1. What if you can’t be consistent at working out?

Starting new exercise habits and sticking to them can be very challenging. You may not be a fan of fitness and so need extra motivation to start your new exercise program. Adding enjoyable activities such as joining a swimming club or getting a gym membership are effective strategies. 

Generally, people who don’t have a gym membership tend to postpone their workouts. You can join a gym that is near to your house or work. Having a schedule and a workout program make it easier to be consistent. Also, a good personal trainer can do wonders!

2. What if you feel uncomfortable?

Have you ever heard of the term “gymtimidation“? This term is used for people who get intimidated by going to the gym. It is really common to feel anxious or uncomfortable in the gym. Knowing how to cope with these kinds of discomfort will help you complete a more focused workout.

When searching for a place to work out, it is important to find one that is inclusive, supportive, and welcoming. The staff should be helpful, understanding, and able to answer all your questions. Certain gyms may also provide specialized programs for bariatric surgery patients. You can also talk to others who have undergone similar surgeries. They can give you advice and motivation. 

3. What if you feel hungry after the workout and want to eat more?

While exercising you burn a lot of calories, so your body needs energy. This obviously makes you hungry, which is perfectly normal. In the long run, your faster metabolism leads to eating more. Contrary to the old belief that eating food directly after working out leads to weight gain, it is actually good for muscle restoration. After working out, your fat burn continues. If your sugar level drops and you feel you need to eat, you definitely should. There is nothing to worry about since it will not lead to weight gain. Your body will no longer be in the survival mood and the fat burn will stop or slow down.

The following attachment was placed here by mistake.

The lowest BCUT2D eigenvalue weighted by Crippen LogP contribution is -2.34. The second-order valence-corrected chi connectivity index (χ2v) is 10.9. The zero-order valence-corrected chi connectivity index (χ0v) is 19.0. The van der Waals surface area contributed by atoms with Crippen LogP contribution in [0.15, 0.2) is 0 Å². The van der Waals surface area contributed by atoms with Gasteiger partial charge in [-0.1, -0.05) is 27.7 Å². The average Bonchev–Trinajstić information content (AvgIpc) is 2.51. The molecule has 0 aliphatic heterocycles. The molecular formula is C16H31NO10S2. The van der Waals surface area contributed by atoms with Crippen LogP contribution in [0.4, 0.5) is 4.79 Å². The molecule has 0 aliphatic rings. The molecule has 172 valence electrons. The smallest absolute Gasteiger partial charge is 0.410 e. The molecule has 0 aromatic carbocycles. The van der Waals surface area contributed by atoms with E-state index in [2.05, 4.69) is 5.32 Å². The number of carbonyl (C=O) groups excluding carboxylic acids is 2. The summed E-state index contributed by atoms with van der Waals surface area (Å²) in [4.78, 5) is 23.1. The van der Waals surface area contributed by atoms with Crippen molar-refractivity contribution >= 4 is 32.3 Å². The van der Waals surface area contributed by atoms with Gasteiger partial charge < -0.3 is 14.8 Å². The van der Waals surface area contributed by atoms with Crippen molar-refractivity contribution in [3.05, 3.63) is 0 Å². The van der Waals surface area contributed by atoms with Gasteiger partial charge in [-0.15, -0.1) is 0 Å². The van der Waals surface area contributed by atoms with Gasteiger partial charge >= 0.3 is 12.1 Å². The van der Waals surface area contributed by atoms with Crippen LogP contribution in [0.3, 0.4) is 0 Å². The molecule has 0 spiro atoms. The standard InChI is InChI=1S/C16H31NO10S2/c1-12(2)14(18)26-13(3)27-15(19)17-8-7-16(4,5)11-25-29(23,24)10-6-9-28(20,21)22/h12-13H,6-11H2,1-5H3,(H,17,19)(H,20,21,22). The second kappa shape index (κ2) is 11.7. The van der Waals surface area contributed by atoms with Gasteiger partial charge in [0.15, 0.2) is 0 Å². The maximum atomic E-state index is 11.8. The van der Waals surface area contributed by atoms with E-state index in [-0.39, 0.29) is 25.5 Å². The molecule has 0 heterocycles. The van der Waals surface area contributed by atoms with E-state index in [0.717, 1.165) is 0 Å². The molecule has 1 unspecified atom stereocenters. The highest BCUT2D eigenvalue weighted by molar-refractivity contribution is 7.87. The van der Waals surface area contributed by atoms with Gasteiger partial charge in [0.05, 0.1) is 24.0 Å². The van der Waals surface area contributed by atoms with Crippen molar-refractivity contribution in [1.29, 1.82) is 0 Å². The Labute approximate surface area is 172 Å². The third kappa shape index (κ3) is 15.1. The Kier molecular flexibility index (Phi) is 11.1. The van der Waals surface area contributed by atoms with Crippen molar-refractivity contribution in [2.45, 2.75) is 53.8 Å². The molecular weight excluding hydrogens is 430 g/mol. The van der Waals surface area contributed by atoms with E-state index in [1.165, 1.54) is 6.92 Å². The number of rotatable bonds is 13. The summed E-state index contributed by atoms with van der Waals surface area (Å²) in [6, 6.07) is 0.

Stick to your bariatric diet and remember about nutrient-dense foods rich in vitamins and minerals. Focus on balanced meals that include a combination of protein, healthy fats, and complex carbohydrates. Sometimes you can mistake thirst for hunger, so remember to stay properly hydrated before and after your exercises.

Implicate exercise in your daily routine and maintaining long-term goals

First of all, to make it a long-term routine, your focus should be on your health, not losing weight.

By setting small and attainable goals, you can get steady progress and remain motivated in the long term. Set some realistic goals that match both your fitness level and lifestyle choices. 

Take your exercise sessions seriously and make them a part of your daily routine. Consistency is the key! Find a time that works for you and stick to the schedule. Find physical activities that you enjoy, such as running, swimming, dancing, or cycling. This will make it easier for you to stay committed.

To fit regular physical activity into your daily routine, opt for stairs instead of elevators and walk or bike for short distances instead of driving. Take regular breaks from sitting and make a point of stretching and moving around, especially if you sit a lot at work.

Consider trying different options for exercising, such as joining group classes either at the gym or online. Many people find these options more enjoyable than working out alone. If you prefer solo sports activities, you can choose a private instructor or get some online courses independently.

Look for a gym location that is convenient for you to access, such as a nearby sports center, park, or even your own home, if you prefer to exercise that way.

Fitness apps are useful as they track your progress and offer you reminders. You can evaluate your workout routines and receive guidance, motivation, and a sense of accomplishment. Over time, they can help you work towards your fitness goals.